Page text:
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Universal pronouncing dictionary of biography and mythology (Volume 2) online

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NevUe or Nevyle, nev'il, (ALEXANDER,) an English resigned, or was removed, in 1855. In June, 1859, he
classical scholar, born in Kent in 1544, was secretary to accepted office as colonial secretary in the Liberal min-
Archbishop Parker. His paraphrase of the "CEdipus" istry of Palmerston. He was the attendant and chief
of Seneca is highly eulogized by Warton. Died in 1614. counsellor of the Prince of Wales in his visit to Canada

Nevile or Neville, (HENRY,) an English writer, born and the United States in 1860. Died in 1864.
in 1620, embraced the republican cause, and became a Sec "Gentleman's Magazine" for December, 1864.
member of the council of state, but resigned on the Newcastle, (HENRY PELHAM FIENNES PELHAM
usurpation of Cromwell. He was the author of " Plato CLINTON,) fourth DUKE OF, an English peer, bom in
Redivivus, or a Dialogue concerning Government." ij8$. He inherited the title of duke at the death of his
Died in 1694. father. He was a Tory, and an opponent of the Reform

Nev'ille, (HENRY,) an English actor, born in Man- bill of 1832. He died in 1851, leaving a son, Henry,
Chester, June 20, 1837. He went very early upon the fj fth Duke O f Newcastle.

stage, and won great distinction as a versatile and able Newcastle, (THOMAS PELHAM,) DUKE OP, an Eng-
comedian. He has also written "The Stage : its Past ]j s h whig minister of state, born in 1693, was the eldest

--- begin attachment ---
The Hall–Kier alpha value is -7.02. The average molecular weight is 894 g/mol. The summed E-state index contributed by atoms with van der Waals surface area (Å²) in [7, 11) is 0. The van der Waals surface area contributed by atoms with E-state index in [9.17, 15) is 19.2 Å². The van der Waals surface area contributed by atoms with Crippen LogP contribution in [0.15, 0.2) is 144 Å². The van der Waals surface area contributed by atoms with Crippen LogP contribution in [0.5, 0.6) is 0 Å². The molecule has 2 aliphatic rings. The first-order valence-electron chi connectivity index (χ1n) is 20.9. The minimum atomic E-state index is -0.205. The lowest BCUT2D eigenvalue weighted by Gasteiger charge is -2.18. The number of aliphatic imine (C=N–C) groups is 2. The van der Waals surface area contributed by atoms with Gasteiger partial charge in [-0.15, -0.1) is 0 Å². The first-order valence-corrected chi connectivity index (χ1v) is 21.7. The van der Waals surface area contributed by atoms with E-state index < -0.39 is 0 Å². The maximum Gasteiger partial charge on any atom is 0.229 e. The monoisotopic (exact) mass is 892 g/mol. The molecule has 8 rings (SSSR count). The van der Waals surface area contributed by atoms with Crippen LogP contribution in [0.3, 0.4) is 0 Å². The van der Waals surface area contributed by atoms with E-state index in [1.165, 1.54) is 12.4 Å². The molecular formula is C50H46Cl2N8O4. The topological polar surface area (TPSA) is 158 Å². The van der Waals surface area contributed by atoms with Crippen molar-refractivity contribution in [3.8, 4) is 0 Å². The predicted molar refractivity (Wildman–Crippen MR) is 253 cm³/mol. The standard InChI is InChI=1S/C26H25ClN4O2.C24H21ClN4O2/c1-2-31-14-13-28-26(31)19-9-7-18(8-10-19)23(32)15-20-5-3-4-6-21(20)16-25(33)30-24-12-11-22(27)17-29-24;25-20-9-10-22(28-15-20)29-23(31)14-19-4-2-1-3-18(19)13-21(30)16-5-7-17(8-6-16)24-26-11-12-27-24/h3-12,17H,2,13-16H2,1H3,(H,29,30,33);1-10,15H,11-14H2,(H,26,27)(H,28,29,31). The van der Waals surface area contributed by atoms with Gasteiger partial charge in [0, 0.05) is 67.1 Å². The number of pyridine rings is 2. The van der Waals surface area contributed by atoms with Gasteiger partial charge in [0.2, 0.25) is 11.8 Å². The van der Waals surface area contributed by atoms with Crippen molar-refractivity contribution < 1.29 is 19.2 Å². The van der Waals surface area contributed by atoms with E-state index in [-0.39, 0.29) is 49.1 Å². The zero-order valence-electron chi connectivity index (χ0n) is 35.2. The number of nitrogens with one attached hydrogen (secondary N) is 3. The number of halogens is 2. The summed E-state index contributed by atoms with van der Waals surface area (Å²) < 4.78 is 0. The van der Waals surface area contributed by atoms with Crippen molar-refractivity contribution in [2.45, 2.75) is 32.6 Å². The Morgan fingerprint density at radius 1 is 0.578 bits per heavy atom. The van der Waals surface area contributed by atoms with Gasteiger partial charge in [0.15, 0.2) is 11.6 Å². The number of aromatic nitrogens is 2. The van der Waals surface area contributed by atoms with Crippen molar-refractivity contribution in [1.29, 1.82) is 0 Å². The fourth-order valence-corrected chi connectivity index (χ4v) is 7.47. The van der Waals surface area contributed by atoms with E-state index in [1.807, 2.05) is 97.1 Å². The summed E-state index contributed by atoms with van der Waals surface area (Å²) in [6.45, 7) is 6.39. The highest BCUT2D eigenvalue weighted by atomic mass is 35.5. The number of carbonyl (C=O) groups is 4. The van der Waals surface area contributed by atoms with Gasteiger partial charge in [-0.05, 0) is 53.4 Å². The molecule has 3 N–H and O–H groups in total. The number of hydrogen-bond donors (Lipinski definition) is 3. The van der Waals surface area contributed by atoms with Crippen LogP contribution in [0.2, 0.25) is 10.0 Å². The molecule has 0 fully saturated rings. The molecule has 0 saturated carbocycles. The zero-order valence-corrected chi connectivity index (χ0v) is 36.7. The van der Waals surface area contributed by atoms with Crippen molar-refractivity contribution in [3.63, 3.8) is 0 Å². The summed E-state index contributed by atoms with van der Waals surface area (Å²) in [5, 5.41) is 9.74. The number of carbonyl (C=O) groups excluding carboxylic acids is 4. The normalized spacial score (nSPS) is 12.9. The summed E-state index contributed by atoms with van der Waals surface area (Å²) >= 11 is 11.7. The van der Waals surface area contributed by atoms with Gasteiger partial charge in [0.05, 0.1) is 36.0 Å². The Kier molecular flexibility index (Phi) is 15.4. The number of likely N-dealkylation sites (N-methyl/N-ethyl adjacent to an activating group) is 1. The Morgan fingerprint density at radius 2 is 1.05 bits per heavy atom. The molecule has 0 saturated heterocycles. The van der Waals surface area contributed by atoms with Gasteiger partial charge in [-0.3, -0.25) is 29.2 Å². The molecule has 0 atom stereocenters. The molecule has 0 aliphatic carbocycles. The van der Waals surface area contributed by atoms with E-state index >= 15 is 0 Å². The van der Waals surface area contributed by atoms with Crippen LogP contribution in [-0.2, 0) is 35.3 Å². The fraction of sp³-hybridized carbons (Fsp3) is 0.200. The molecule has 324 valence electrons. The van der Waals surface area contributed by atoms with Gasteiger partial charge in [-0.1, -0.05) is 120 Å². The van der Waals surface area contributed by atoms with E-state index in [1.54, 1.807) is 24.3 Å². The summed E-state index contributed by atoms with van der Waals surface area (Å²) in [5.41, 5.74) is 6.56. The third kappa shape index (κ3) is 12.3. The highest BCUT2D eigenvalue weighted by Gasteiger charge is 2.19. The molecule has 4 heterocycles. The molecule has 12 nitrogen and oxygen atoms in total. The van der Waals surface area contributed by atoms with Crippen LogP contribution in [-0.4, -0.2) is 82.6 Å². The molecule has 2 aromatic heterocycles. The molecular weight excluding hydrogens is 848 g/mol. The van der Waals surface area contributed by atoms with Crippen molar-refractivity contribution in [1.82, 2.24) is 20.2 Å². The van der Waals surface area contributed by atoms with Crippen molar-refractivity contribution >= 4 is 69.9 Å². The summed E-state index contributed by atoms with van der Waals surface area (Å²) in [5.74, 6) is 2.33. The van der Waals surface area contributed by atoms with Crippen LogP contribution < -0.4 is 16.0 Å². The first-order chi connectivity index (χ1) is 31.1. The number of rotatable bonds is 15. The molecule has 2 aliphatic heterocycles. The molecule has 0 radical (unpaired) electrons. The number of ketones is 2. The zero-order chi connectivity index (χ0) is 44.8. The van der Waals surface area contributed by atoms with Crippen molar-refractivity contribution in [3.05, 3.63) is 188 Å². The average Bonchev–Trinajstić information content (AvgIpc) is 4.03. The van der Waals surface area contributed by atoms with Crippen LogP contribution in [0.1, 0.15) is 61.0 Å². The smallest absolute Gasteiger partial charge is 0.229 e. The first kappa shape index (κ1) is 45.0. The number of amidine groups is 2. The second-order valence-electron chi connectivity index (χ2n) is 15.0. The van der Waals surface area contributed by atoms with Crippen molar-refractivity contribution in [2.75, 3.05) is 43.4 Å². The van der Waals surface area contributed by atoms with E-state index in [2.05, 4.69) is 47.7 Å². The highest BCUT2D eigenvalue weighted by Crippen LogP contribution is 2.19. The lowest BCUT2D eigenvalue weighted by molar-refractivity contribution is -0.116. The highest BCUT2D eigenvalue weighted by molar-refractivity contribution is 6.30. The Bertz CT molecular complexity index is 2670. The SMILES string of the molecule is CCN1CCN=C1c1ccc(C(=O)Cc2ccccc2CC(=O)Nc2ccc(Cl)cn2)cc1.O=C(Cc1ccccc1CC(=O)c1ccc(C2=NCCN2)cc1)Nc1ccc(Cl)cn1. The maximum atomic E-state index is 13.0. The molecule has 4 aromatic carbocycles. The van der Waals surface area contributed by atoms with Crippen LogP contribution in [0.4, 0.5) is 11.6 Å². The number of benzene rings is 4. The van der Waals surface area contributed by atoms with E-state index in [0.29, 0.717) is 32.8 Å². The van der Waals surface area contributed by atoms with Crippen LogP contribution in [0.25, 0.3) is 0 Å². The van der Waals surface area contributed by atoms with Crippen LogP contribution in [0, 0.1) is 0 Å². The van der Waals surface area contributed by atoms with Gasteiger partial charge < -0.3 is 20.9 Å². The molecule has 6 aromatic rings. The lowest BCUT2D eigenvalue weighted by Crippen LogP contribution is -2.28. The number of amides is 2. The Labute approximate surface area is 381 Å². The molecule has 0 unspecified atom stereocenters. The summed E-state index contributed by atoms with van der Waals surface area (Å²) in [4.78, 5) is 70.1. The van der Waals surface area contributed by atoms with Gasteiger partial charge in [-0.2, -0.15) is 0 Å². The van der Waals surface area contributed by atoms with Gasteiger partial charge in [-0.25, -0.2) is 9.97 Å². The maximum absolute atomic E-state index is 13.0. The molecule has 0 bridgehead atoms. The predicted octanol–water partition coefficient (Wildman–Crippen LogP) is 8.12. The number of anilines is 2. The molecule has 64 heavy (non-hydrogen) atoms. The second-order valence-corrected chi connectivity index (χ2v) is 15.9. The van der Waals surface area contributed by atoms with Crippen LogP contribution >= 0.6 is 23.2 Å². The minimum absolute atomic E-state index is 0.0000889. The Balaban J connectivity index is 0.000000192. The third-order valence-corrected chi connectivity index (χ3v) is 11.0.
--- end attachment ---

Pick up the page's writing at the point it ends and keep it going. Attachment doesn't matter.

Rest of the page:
and Present," a id several plays. son o f Sir Thomas Pelham, of Sussex. His mother was

Neville, (RICHARD CORNWALLIS and RICHARD GKIF- a s j ste r of John Hollis, Duke of Newcastle, who, dying
FIN.) See BRAYBROOKE, LORD. in 175 ti ] e ft a princely fortune to the subject of this article.

Nev'in, (ALFRED,) an American clergyman, born l n 1715 he was created Duke of Newcastle, and in 1724
at Shippensburg, Pennsylvania, in 1816. He was ad- appointed secretary of state. In 1754 he was promoted
mitted to the bar in 1837, and afterwards became to the office of first lord of the treasury, (or premier,)
a Presbyterian clergyman. After holding several which was then vacated by the death of his brother,

ous theological works. Died in 1890. chief minister, fronTi 757' until May, 1762, when Lord

Nevin, (JOHN WILLIAMSON,) D.D., a distin- Bute became premier. " His love of mBuence, says
guished American divine and theological writer, of the Macaulay, (in his Review of Walpole's "Letters to
(German) Reformed Church, was born in Franklin Horace Mann,") "was so intense a passion that it sup-
county, Pennsylvania, in .803. He became president P'. led the P lace of 'f e " ts ' * at " ln *P lred evei ? ,( atu , lt ?

of tlJ theological seminary at Mercersburg in ,84,, th cunn '"g- ' A1 ! tf !f able " f , hlS tlme " dlcul . e . d

, him as a dunce, a driveller, a child who never knew his
and later was president of franklin and Marshall Col- Qwn mmd for an ' hourtogeth ' er . and he overreached them

lege. He published a number of theological works,
was editor for a time of the "Mercersburg Review,*'
and was a distinguished exponent of the " Mercers-
burg theology." Died June 6, 1886.

all round." He died, without issue, in 1768, when the
title passed to Henry Clinton, Earl of Lincoln, who had
married a daughter and heiress of Henry Pelham.

See MACAULAY, Review of Thackeray's " History of Lord Chat-

Nevin, (ROBERT J.,) son of the above, was bom! ham," 1834.

at Allegheny, Pennsylvania, in 1839. He became a New'cpmb, (SlMON,) LL.D., an American astrono-

clergyman of the Episcopal Church in 1869, and mer, born at Wallace, Nova Scotia, March 12, 1835. He

founded and became the rector of the beautiful church graduated at the Lawrence Scientific School, Cambridge,

of " Saint Paul's within the Walls" at Rome, Italy. Massachusetts, in 1858. In 1861 he became a professor in

Nevin, (WILLIAM CHANMNG,) an American au- 'he United States navy, and in 1877 superintendent of
thor, born at New Athens, Ohio, in 1844. He became the " Nautical Almanac," retiring in 1897. He be-